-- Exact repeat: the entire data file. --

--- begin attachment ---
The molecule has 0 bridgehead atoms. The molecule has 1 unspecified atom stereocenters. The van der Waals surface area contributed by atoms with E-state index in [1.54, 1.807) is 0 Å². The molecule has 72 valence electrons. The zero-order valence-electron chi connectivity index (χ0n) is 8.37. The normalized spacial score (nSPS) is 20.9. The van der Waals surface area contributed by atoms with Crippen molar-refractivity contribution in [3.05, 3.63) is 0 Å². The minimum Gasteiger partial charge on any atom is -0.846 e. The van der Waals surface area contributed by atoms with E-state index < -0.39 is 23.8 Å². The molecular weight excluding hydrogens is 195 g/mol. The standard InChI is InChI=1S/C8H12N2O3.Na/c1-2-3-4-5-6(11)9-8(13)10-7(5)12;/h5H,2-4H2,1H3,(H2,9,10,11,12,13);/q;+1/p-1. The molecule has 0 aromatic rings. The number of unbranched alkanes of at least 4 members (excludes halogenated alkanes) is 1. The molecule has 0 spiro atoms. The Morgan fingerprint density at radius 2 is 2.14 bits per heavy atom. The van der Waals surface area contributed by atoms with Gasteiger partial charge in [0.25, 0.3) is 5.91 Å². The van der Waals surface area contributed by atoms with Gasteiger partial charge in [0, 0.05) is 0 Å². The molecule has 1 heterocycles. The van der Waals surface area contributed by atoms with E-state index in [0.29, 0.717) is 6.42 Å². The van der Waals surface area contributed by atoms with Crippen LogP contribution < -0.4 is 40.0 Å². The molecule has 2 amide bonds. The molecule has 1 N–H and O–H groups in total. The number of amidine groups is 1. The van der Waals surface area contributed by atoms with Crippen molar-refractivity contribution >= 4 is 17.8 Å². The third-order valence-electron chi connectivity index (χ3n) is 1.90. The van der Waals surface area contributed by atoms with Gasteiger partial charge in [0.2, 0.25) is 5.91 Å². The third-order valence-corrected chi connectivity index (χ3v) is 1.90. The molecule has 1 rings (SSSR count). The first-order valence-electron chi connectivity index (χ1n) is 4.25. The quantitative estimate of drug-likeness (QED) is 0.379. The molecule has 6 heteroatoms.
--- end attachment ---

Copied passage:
The molecule has 0 bridgehead atoms. The molecule has 1 unspecified atom stereocenters. The van der Waals surface area contributed by atoms with E-state index in [1.54, 1.807) is 0 Å². The molecule has 72 valence electrons. The zero-order valence-electron chi connectivity index (χ0n) is 8.37. The normalized spacial score (nSPS) is 20.9. The van der Waals surface area contributed by atoms with Crippen molar-refractivity contribution in [3.05, 3.63) is 0 Å². The minimum Gasteiger partial charge on any atom is -0.846 e. The van der Waals surface area contributed by atoms with E-state index < -0.39 is 23.8 Å². The molecular weight excluding hydrogens is 195 g/mol. The standard InChI is InChI=1S/C8H12N2O3.Na/c1-2-3-4-5-6(11)9-8(13)10-7(5)12;/h5H,2-4H2,1H3,(H2,9,10,11,12,13);/q;+1/p-1. The molecule has 0 aromatic rings. The number of unbranched alkanes of at least 4 members (excludes halogenated alkanes) is 1. The molecule has 0 spiro atoms. The Morgan fingerprint density at radius 2 is 2.14 bits per heavy atom. The van der Waals surface area contributed by atoms with Gasteiger partial charge in [0.25, 0.3) is 5.91 Å². The van der Waals surface area contributed by atoms with Gasteiger partial charge in [0, 0.05) is 0 Å². The molecule has 1 heterocycles. The van der Waals surface area contributed by atoms with E-state index in [0.29, 0.717) is 6.42 Å². The van der Waals surface area contributed by atoms with Crippen LogP contribution < -0.4 is 40.0 Å². The molecule has 2 amide bonds. The molecule has 1 N–H and O–H groups in total. The number of amidine groups is 1. The van der Waals surface area contributed by atoms with Crippen molar-refractivity contribution >= 4 is 17.8 Å². The third-order valence-electron chi connectivity index (χ3n) is 1.90. The van der Waals surface area contributed by atoms with Gasteiger partial charge in [0.2, 0.25) is 5.91 Å². The third-order valence-corrected chi connectivity index (χ3v) is 1.90. The molecule has 1 rings (SSSR count). The first-order valence-electron chi connectivity index (χ1n) is 4.25. The quantitative estimate of drug-likeness (QED) is 0.379. The molecule has 6 heteroatoms.